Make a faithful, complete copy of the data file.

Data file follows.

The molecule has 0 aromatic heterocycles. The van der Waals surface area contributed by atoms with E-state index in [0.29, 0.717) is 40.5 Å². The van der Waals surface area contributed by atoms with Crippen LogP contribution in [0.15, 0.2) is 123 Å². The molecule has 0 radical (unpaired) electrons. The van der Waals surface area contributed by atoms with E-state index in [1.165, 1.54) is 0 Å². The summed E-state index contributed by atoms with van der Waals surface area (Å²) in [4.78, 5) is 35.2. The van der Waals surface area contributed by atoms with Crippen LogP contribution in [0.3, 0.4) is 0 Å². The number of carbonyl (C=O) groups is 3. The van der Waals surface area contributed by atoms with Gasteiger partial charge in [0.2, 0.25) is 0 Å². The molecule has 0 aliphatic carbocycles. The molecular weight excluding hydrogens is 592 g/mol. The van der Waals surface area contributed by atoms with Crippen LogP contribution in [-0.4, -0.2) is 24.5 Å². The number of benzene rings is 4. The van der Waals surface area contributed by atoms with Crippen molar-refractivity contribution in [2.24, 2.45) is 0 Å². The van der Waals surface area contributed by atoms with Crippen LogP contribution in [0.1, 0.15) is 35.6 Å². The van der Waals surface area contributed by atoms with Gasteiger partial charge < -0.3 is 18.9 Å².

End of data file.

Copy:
The molecule has 0 aromatic heterocycles. The van der Waals surface area contributed by atoms with E-state index in [0.29, 0.717) is 40.5 Å². The van der Waals surface area contributed by atoms with Crippen LogP contribution in [0.15, 0.2) is 123 Å². The molecule has 0 radical (unpaired) electrons. The van der Waals surface area contributed by atoms with E-state index in [1.165, 1.54) is 0 Å². The summed E-state index contributed by atoms with van der Waals surface area (Å²) in [4.78, 5) is 35.2. The van der Waals surface area contributed by atoms with Crippen LogP contribution in [0.3, 0.4) is 0 Å². The number of carbonyl (C=O) groups is 3. The van der Waals surface area contributed by atoms with Gasteiger partial charge in [0.2, 0.25) is 0 Å². The molecule has 0 aliphatic carbocycles. The molecular weight excluding hydrogens is 592 g/mol. The van der Waals surface area contributed by atoms with Crippen LogP contribution in [-0.4, -0.2) is 24.5 Å². The number of benzene rings is 4. The van der Waals surface area contributed by atoms with Crippen molar-refractivity contribution in [2.24, 2.45) is 0 Å². The van der Waals surface area contributed by atoms with Crippen LogP contribution in [0.1, 0.15) is 35.6 Å². The van der Waals surface area contributed by atoms with Gasteiger partial charge < -0.3 is 18.9 Å².